In IBO tournaments, shooting is always at targets placed at unmarked distances, and rangefinders are not permitted. Currently, there are no known-distance classes in IBO. The longest distance that might be shot in an IBO tournament is 50 yards.
IBO’s tournament series features three legs of its Triple Crown Series. Archers try to win all three of those to be crowned the Triple Crown National Champion. IBO also holds a World Championship, which carries another coveted title. The World Championship is IBO’s last tournament of the season, and it’s typically held in mid-August.
Whether you compete in IBO or ASA events, you can shoot your hunting gear or you can opt for specialized, target equipment.
Target bows tend to be longer axle to axle than hunting bows. This makes them more forgiving, meaning, they tend to hide minor mistakes in form, while shorter bows accentuate those mistakes. Bows 37-40 inches long are common on the 3-D course.
In the open classes, any sights are legal, and many archers opt for single-pin, adjustable sights, bearing magnifying lenses. They prepare sight tapes, which allow them to set the sight pin at a specific yardage, so they are always aiming at a pin. To make sure they can see their pins regardless of the lighting, archers add light kits to their sights, which illuminate the sight fiber.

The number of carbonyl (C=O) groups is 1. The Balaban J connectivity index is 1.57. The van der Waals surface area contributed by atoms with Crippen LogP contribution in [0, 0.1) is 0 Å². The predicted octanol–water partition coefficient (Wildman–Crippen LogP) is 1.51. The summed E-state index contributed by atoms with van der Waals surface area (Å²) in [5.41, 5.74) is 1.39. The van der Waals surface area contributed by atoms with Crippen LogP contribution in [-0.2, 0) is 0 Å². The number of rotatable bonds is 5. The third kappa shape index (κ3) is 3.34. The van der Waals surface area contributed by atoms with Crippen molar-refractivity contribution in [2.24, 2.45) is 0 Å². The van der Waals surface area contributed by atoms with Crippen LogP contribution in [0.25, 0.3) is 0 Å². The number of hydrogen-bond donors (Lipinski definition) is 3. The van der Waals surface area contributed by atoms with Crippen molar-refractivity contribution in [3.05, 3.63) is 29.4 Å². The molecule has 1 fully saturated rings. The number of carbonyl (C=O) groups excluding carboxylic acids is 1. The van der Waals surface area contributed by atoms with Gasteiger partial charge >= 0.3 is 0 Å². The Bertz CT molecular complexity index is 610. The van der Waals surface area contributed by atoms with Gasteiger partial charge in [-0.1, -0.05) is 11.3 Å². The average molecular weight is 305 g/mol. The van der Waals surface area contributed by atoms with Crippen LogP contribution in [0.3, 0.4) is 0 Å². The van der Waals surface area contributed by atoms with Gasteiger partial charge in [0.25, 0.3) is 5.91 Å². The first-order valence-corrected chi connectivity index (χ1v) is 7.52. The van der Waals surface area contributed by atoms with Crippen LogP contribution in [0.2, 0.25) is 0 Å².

Also in the open classes, archers will use long front stabilizers, measuring up to 36 inches, and one or two side rods, which usually are 12 or 15 inches long. All stabilizing rods will have a significant amount of weight on the ends. All of these measures help make the bow sit rock steady at full draw.
3D arrows are built for speed and to cut lines. So they are fatter than hunting shafts, yet not as large as those used for indoor target archery. Common hunting shafts have an inside diameter of .246 inches, while a 3-D arrow could measure as much as .370 inches inside.
Very few of the top 3-D archers use the wrist-strap, index finger mechanical releases often carried by bowhunters. Instead, many use thumb-activated releases or hinge – aka “back tension” – releases. These are designed to provide the surprise release target archers prefer to avoid flinching at the shot.
A good pair of binoculars are worth their weight in gold on the 3-D range. Go for at least 10-power, although 12- or 15-power are even better. They will help you see exactly where the scoring rings are located on the targets.
The popularity of competitive 3-D archery is on the rise. It’s a fun game, and a great way to practice for the coming bowhunting season. For more information on ASA, go to https://www.asaarchery.com/. For more information on IBO, go to http://www.ibo.net/.